Three factors have contributed to their success: biological reproduction, cultural resistance and a willingness to strike compromises with the modern world. Groups that want to grow must replace their members through biological reproduction or outside recruitment. They must, in essence, either make babies or converts. The Amish do not actively evangelize or proselytize. They welcome outsiders into their ranks, but few have made the cultural leap. A high birth rate feeds Amish growth. Women typically give birth to seven children. Following the toll of death and disease, the number of children averages 6.6 per family. The rejection of birth control and the use of modern medicines have boosted Amish birth rates. Large families are typical in rural societies where children are welcomed for their labor. Family size typically shrinks as families leave the farm. It remains to be seen if the Amish birth rate will slump as they leave their plows to work in small cottage industries.

Most Children Join

Large families, alone, do not assure growth. Children must be convinced to remain in the group. Widespread defections would, of course, offset any gain produced by high birth rates. The Amish have successfully kept most of their children. Estimates of the dropout rate in the Lancaster settlement vary from 10 to 15 percent. According to Amish leaders, more and more of their youth are embracing their religious heritage. In any event, four out of five children remain Amish. Why?

Amish parochial schools effectively socialize children through the eighth grade. The taboo on high school and college insulates Amish youth from modern values. Surrounded by dozens of uncles, aunts, and cousins, children are entangled in a warm web of family ties. Jobs, friendships, and business opportunities within the Amish community provide strong incentives to stay. The Amish have created an alternative society, an Amish world, that offers emotional security-meaning, identity, and belonging. These forces pull Amish youth toward membership and cancel out worldly tugs that might entice them away. Some, of course, do leave the ethnic fold, but the bulk of the children (85%) join the Amish church. The high birth rate and few defections have produced vigorous growth. Beyond natural reproduction, the Amish use a two-pronged strategy for surviving: cultural resistance and cultural compromise.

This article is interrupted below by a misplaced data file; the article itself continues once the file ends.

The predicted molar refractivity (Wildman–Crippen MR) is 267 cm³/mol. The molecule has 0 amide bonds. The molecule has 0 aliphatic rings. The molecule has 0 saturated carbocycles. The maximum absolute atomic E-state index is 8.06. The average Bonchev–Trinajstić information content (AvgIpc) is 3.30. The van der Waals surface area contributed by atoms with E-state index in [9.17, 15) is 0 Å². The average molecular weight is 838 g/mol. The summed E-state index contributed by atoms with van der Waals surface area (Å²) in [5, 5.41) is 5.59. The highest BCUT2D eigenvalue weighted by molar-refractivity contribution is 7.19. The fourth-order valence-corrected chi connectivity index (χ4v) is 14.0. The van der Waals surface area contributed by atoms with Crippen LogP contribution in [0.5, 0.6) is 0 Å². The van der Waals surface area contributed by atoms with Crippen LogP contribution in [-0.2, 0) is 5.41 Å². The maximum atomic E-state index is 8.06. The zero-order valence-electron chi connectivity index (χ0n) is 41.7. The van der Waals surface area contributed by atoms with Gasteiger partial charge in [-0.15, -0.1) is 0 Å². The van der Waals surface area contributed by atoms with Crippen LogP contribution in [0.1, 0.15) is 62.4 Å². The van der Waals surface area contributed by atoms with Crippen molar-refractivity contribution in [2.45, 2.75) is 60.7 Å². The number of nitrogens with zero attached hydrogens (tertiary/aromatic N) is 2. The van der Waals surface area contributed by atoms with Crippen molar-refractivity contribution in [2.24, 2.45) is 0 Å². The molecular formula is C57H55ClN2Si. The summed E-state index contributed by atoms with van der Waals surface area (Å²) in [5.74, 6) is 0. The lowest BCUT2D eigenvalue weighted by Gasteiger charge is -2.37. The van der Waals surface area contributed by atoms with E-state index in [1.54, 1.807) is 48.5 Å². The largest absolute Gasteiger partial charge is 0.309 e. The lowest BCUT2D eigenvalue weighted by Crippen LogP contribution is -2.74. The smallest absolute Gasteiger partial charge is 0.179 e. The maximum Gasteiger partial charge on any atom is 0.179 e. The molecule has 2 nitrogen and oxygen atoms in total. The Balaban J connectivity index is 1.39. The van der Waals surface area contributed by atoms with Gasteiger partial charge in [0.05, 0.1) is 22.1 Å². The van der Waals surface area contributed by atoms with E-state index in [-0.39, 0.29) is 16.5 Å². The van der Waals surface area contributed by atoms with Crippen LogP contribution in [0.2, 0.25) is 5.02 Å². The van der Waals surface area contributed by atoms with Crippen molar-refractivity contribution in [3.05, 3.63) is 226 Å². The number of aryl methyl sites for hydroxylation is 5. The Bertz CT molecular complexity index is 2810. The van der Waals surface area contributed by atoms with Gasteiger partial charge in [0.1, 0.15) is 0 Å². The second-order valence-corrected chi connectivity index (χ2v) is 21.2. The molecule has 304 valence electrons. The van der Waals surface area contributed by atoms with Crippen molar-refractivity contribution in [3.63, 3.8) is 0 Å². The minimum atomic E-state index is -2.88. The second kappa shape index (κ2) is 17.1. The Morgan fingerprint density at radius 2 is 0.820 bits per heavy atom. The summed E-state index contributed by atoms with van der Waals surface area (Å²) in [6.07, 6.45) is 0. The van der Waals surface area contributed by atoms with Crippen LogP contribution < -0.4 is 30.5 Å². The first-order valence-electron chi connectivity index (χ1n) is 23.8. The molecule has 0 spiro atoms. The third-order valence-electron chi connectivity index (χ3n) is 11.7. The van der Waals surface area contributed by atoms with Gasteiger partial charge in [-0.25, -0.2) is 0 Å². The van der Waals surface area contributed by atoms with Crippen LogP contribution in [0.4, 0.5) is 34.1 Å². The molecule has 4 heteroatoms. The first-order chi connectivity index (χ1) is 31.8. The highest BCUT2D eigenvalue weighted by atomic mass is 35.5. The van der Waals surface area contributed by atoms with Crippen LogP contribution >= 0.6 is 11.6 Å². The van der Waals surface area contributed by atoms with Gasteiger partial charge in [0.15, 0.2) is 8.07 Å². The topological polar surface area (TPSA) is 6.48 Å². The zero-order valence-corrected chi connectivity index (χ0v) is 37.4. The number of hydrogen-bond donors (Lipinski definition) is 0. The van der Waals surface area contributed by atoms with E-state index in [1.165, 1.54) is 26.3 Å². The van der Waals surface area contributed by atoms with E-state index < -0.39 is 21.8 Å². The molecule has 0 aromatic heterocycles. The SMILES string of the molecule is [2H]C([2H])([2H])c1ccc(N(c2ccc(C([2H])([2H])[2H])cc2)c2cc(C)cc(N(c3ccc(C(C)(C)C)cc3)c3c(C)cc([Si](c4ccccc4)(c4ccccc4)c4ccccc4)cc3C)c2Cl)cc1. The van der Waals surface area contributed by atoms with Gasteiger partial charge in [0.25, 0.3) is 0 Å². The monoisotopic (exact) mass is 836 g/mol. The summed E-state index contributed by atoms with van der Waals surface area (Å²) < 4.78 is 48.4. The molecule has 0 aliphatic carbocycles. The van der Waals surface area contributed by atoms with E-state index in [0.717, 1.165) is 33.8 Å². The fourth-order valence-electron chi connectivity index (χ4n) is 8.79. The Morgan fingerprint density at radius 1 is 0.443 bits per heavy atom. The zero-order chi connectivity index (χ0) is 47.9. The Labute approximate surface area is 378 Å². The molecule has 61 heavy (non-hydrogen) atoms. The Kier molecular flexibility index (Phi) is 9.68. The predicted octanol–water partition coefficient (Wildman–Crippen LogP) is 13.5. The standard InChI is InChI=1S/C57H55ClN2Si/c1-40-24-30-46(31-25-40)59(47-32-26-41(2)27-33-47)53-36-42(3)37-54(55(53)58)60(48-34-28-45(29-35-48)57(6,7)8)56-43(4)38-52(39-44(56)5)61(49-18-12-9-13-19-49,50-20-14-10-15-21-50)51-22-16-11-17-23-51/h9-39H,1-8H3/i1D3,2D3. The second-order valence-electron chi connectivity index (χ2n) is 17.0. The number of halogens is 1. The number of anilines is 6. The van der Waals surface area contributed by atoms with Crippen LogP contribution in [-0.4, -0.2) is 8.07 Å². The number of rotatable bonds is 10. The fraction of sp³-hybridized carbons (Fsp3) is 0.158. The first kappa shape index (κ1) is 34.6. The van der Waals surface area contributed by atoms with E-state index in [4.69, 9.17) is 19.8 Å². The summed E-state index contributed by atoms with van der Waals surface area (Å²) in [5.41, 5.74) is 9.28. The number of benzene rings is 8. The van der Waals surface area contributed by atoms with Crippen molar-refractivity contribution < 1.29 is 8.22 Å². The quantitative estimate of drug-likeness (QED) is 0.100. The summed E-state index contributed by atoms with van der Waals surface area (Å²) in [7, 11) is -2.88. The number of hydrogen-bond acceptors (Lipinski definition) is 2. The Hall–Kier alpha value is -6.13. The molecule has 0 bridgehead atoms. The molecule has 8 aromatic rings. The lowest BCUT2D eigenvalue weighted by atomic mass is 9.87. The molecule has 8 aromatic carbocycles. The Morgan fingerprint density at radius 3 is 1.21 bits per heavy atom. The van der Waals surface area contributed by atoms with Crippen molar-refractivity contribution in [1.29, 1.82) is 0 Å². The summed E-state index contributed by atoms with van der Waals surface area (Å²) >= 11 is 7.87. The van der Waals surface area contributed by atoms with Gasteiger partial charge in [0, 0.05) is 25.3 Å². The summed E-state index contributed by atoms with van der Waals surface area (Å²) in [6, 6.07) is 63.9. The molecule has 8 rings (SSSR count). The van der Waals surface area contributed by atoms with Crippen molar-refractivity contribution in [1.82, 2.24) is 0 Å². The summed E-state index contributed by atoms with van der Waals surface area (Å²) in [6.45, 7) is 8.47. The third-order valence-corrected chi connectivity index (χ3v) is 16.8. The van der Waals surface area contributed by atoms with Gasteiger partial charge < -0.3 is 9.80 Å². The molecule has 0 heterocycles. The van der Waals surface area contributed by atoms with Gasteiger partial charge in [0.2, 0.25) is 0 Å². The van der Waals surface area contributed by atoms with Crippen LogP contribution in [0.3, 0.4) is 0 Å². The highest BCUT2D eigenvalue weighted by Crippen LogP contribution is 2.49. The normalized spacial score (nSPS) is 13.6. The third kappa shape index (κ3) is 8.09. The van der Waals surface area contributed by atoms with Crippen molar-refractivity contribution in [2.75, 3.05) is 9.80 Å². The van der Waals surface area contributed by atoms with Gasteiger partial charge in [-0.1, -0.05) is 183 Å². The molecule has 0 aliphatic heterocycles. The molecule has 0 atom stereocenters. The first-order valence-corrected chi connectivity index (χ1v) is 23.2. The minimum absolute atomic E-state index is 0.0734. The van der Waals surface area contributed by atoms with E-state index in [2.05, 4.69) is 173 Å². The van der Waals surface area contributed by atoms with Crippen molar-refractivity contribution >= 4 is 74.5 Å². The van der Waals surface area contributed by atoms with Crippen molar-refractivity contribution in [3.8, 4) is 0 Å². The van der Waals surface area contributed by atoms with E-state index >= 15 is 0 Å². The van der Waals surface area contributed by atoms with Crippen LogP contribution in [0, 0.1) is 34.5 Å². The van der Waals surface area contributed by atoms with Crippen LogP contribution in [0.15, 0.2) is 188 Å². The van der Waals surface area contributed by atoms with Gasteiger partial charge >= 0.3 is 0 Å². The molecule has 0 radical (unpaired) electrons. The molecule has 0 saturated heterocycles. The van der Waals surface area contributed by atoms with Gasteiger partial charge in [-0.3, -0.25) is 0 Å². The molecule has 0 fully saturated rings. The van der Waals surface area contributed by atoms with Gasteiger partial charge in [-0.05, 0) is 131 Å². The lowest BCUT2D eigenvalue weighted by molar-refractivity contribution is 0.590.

Resisting Modern Society

The Amish have resisted encroachment of modern society in several ways. They have translated many of their core values into visible symbols of identity-ethnic flags that mark off their cultural turf. Humility, modesty, obedience, equality, and simplicity are symbolized in plain dress. Such values are also reflected in the horse, the buggy, and the lantern, as well as the traditional modes of farming. These stark symbols of tradition draw sharp contours between modern and Amish life. Their daily use reminds insider and outsider alike of the cultural fences dividing the two worlds. Moreover, these ethnic flags call members to surrender convenience, pleasure, vanity, and even personal identity for the sake of the group's larger mission.

The Amish also resist modern life by curbing interaction with outsiders. The use of Pennsylvania German as the child's native tongue shapes a unique world view, binds members together, and draws a sharp line between insiders and outsiders. The dialect controls and limits interaction with non-Amish. The Amish do speak English, but the Pennsylvania German dialect or "Dutch," as it is called, reminds speakers that the ethnic community is their primary home. Horse transportation limits travel and hence, interaction with outsiders. Taboos on political and social involvement in community organizations also restrict social ties. The rejection of radio, television, and other mass media insulates the Amish from threatening secular values. Amish schools immerse youth in traditional lore and thought. The schools also remove Amish youth from the corrosive influence of worldly peers. All of these practices enable the Amish to resist assimilation into modern life.


Meet the Author

Donald B. Kraybill directs the Young Center for the Study of Anabaptist and Pietist Groups at Elizabthtown (PA) College where he is also Professor of Sociology. He is the author of The Riddle of Amish Culture, and the editor of The Amish and the State both published by Johns Hopkins University Press. He has also co-authored The Amish Struggle with Modernity published by the University Press of New England.